From the aClinicum, Department of Public Health, University of Helsinki, Helsinki, Finland; bMental Health Unit, National Institute for Health and Welfare, Helsinki, Finland; cDepartment of Economics, Aalto University School of Business, Helsinki, Finland; dVATT Institute for Economic Research, Helsinki, Finland; ePopulation Research Unit, Department of Social Research, University of Helsinki, Helsinki, Finland; fCentre for Health Equity Studies, Stockholm University and Karolinska Institutet, Stockholm, Sweden; and gMax Planck Institute for Demographic Research, Rostock, Germany.
The stresses and life changes associated with migration may have harmful long-term health effects, especially for mental health. These effects are exceedingly difficult to establish, because migrants are typically a highly selected group.
We examined the impact of migration on health using "naturally occurring" historical events. In this article, we use the forced migration of 11% of the Finnish population after WWII as such a natural experiment. We observed the date and cause of death starting from 1 January 1971 and ending in 31 December 2010 for the cohort of 242,075 people. Data were obtained by linking individual-level data from the 1950 and 1970 population censuses and the register of death certificates from 1971 to 2010 (10% random sample). All-cause and cause-specific mortalities were modeled using Poisson regression.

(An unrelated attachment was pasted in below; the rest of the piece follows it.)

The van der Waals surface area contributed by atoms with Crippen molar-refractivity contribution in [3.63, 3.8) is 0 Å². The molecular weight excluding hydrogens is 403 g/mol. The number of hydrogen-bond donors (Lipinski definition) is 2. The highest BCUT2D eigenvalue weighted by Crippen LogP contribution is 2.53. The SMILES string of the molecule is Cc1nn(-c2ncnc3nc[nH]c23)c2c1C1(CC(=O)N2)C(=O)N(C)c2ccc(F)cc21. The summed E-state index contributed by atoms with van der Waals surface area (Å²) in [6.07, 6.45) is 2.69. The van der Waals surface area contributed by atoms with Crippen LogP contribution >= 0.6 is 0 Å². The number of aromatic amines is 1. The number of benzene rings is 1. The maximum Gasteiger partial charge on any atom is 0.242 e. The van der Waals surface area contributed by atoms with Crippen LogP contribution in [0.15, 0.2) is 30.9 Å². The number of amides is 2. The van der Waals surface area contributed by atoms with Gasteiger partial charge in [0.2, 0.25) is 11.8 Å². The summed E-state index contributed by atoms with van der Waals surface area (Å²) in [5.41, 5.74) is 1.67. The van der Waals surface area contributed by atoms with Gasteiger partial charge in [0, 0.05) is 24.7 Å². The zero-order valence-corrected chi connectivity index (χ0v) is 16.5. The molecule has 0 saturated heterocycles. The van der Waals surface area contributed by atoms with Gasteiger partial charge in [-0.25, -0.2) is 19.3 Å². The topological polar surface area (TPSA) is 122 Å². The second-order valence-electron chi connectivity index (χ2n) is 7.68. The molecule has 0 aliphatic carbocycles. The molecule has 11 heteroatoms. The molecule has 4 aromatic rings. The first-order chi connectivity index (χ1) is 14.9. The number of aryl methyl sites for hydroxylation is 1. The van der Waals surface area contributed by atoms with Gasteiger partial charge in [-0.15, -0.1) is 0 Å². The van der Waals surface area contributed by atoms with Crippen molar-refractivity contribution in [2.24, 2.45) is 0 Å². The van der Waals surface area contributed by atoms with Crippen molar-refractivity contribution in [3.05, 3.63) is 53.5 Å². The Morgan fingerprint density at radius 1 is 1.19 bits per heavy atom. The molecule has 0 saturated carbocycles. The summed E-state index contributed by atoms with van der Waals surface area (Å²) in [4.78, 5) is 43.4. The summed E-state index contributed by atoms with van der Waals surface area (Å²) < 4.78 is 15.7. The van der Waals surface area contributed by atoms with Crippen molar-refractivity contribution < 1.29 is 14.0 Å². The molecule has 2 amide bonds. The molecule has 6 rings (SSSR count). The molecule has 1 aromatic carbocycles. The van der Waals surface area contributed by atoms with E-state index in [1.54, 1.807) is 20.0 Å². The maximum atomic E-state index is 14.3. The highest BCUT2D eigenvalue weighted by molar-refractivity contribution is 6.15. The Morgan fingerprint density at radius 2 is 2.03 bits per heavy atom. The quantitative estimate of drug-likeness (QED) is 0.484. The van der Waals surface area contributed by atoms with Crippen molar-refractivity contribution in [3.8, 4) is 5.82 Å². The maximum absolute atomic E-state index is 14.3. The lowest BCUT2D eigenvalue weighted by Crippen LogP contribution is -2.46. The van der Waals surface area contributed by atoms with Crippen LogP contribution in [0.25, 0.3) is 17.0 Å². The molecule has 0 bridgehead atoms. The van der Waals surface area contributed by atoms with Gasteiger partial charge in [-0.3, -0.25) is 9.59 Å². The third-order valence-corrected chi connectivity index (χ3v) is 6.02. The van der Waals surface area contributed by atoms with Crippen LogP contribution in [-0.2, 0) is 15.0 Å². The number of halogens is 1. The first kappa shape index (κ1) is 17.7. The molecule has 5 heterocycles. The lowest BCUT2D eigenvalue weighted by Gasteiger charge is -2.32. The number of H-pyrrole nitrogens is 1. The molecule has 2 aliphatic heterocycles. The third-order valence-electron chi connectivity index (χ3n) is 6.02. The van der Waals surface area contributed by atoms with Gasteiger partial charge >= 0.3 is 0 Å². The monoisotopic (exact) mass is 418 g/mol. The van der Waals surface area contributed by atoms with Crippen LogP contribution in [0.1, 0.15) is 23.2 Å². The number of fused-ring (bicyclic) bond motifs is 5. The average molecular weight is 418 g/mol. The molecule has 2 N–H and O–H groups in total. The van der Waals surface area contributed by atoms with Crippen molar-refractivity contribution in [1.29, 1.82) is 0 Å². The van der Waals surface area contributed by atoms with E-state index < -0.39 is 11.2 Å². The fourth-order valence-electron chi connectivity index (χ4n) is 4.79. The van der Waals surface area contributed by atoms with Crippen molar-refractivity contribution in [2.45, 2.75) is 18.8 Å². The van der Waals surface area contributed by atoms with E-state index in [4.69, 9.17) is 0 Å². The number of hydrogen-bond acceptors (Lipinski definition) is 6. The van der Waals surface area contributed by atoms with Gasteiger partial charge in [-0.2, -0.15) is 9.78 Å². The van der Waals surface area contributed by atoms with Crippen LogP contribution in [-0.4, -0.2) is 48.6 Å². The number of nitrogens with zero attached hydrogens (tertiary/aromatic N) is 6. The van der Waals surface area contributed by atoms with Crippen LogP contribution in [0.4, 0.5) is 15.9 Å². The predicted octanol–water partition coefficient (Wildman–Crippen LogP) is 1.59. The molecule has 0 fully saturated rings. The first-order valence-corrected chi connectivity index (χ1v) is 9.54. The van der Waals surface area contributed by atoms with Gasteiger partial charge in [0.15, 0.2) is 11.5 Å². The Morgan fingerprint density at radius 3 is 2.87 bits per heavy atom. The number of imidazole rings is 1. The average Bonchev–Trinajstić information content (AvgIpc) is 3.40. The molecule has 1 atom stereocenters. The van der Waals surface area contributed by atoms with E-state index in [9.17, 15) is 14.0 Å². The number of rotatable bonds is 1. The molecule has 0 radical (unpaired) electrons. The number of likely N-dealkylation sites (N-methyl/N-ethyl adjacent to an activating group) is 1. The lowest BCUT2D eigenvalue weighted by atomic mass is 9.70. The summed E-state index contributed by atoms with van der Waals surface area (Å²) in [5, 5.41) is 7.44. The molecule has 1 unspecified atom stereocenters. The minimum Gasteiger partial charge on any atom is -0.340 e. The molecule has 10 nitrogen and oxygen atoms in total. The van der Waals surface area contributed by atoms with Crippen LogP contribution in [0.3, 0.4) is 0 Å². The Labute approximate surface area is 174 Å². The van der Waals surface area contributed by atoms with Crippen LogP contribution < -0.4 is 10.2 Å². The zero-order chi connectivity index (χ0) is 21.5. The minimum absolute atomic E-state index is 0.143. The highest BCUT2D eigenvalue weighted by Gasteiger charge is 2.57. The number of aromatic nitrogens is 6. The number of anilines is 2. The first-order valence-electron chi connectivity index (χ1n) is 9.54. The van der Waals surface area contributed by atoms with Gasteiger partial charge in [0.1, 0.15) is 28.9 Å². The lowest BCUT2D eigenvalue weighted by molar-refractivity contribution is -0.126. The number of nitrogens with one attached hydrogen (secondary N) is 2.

Models with full adjustment for background variables showed that both all-cause mortality (RR 1.03, 95% CI 1.01, 1.05), and ischemic heart disease mortality (RR 1.11, 95% CI 1.08, 1.15) were higher in the displaced population than in the nondisplaced population. Suicide mortality was lower (RR 0.77, 95% CI 0.64, 0.92) in displaced than in the general population.
In our long-term follow-up study, forced migration was associated with increased risk of death due to ischemic heart diseases. In contrast, lower suicide mortality was observed in association with forced migration 25 years or more.